Wescape is a proposed new city to the north of Cape Town.  The Wescape development, proposed by urban development company communiTgrow, is 3,100 hectares (31 square kilometres) and on completion will reportedly include 200,000 houses, 400 education facilities (schools, crèches and colleges), 370 public service facilities (such as libraries and clinics) and 15 sports complexes.

Opponents say it will lock the poor closer to the outskirts of the city, much like Atlantis. Proponents say it will provide choice of more affordable housing opportunities and economic options within a mixed development, being the first post-apartheid mini-city to be developed following decades of racial segregationist urban planning. Atlantis was an apartheid creation based on the strong arm of the state, whereas as Wescape is privately funded and successful or not based on individual choices of residents who choose to live there.

Infrastructure costs are an issue raised by the skeptics, and rightly so. New infrastructure is expensive. However, development contributions and infrastructure provision by the private sector is not without precedent and for developments at scale proponents argue the private sector, not the taxpayer can (some say “must”) cover the infrastructure costs such as roads, water and sanitation services.

The Philippi Horticulture Area (PHA) has been another news news item in Cape Town.  Some supporters of urban agriculture say this district of Phillipi should be preserved for farmland. Some farmers however do not wish to farm any longer and have asked for a rezoning, saying the government cannot force private landowners to farm or engage in any commercial activity they do not wish to undertake. In one instance, the City approved a redevelopment of land on condition that it includes several thousand low cost houses for those currently unable to afford housing. The market (in this case the “developer”) agreed.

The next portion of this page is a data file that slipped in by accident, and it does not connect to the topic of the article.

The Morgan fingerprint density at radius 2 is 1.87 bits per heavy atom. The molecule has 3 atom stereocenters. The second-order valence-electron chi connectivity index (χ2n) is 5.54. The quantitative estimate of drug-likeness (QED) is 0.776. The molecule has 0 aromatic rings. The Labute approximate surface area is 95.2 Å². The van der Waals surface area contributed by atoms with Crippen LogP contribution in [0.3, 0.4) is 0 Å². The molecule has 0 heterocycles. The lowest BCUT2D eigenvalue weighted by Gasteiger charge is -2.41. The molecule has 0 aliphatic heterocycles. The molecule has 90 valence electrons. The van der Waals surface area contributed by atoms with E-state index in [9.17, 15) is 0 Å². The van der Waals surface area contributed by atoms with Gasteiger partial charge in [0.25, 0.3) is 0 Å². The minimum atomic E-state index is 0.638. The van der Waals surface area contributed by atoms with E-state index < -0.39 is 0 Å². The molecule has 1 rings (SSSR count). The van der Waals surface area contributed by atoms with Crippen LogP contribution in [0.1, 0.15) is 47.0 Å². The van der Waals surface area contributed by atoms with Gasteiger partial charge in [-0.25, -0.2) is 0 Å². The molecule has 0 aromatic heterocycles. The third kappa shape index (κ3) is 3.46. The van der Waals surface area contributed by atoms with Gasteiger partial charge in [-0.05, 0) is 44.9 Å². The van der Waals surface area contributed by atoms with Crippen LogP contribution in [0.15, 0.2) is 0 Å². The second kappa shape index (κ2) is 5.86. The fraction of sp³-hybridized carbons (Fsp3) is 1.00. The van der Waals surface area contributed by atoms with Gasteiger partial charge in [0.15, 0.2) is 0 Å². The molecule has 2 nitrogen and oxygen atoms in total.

Nonetheless the differences of opinion are clear. Opponents say farmers who don’t wish to farm should sell to those who do wish to do so. They have added that urban food systems require locally grown food to lower transport costs (and emissions). In response others have pointed out that new technology mean urban food agriculture can exist without specific top-down enforcement through zoning, and that a) existing farmland by farmers who wish to farm can deliver well-priced local food and that b) some of this food is produced in areas not specifically zones for farming – underscoring that zoning is not always the only mechanism by which to direct economic activity (assuming it should be directed at all). They say other incentives, besides top-down approaches, can encourage specific industries without undermining the market working to respond to consumer demand notably (through access to land development rights, especially in poorer areas).

Entrepreneurs should keep a close watch on the cities in which they live. While the political changes are deeply interesting, the policies that follow in municipalities can have a major effect – positive or negative – on the ease with which entrepreneurs can start businesses, gain the right zoning and access affordable land for rent and purchase to run businesses.

Ineng is an acronym for the Independent Entrepreneurship Group. A a non-profit association based in Cape Town created to promote public policies that enable entrepreneurship. Read more here.